• American Society of Home Inspectors (ASHI): A 60-hour interactive online course that covers ASHI basics and gives you a year to complete it at your own pace. You can also choose from a selection of additional training courses through the ASHI School.
  • International Association of Certified Home Inspectors (InterNACHI): The InterNACHI School is accredited by the U.S. Department of Education and offers online courses free to members or $49 per month to non-members.
  • ATI: A program that offers both online and classroom courses, which is helpful for the 16 states that don’t allow online coursework. ATI also offers a National Home Inspector Exam (NHIE) test pass guarantee.
  • AHIT: Both online and in-person classes are available, along with specialized courses in radon, mold, and commercial inspections.

Before you become a full-fledged inspector, you may also need to complete a period of mentorship under a licensed home inspector, which includes performing a certain number of supervised inspections under your mentor’s license. Check out HomeGauge’s find a home inspector tool to discover licensed inspectors nearby who may be willing to mentor you.

4. What’s the current demand for home inspectors?

Prior to the 1960s, very few real estate transactions included a home inspection. But over the past six decades, that trend has changed dramatically. According to the Organization of Real Estate Professionals (OREP), roughly 80% of all homes today go through a professional home inspection.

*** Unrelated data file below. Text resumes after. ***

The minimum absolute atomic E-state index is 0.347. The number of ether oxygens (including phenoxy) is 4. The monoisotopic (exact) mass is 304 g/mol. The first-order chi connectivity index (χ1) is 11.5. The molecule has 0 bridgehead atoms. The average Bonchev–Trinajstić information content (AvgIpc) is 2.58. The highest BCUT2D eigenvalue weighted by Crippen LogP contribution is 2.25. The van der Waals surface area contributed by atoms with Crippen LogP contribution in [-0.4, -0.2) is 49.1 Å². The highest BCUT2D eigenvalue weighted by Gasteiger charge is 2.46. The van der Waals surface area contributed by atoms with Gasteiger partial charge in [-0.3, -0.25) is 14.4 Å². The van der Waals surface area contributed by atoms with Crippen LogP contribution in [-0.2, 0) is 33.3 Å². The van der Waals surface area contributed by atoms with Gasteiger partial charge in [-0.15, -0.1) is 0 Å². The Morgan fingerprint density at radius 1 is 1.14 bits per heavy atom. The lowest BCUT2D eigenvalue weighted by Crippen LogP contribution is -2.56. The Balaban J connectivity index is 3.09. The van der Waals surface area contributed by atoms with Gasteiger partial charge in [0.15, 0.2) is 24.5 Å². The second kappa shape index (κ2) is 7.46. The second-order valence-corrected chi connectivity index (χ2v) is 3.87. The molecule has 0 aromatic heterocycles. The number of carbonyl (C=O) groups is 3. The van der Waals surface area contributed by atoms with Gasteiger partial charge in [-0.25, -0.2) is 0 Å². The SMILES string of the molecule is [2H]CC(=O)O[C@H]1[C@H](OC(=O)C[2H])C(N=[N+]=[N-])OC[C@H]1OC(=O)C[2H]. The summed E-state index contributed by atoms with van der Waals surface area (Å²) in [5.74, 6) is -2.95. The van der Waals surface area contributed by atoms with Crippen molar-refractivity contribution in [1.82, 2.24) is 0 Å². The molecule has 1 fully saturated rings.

Even newly-built homes can have structural defects, improper wiring, or plumbing installation, and HVAC issues. For that reason, new construction home inspections should be just as common as an inspection for any other property purchase.

Of course, this is good news for home inspectors. 

Because of the stronger link between a real estate transaction and home inspections, the demand for licensed inspectors is going to be directly linked to the housing market. There will always be a need for homes, meaning there will always be a demand for home inspectors.

Of course, home inspection is a popular field because of its potential for high earnings and steady work. Here are a few ways to set yourself apart from the competition:

  • Become an expert communicator. Practice explaining your process and putting the things you find into understandable and helpful terms. And don’t slack on writing the inspection report, either; always focus on delivering a clear, concise, and readable report that’s helpful to your customers.
  • Have professionalism and business savvy. If you need to, take classes on accounting and marketing for your business. Dedicate time to networking with other professionals and promoting your business through social media, advertising, and traditional means like appearing at trade shows and marketing to real estate agents.
  • Use technology to your advantage. Invest in quality inspection report writing software that allows you to create customizable templates and includes an interactive delivery feature that will impress clients.

Don’t forget to ask the right questions

When you’re deciding on a new career, the options can be overwhelming. You may get excited about one idea, but then be unsure of whether the reality will fit the picture in your mind. That’s why it’s so important to do your research. 

Hopefully, the questions and answers above helped give you an idea of what the life of a home inspector is like and how to succeed in the industry. A career in home inspecting can be rewarding, pay well, and offer you many benefits, such as job security and the satisfaction of helping new homeowners during the biggest purchase of their lives.

If everything discussed above sounds appealing, then becoming a home inspector might be the right choice for you!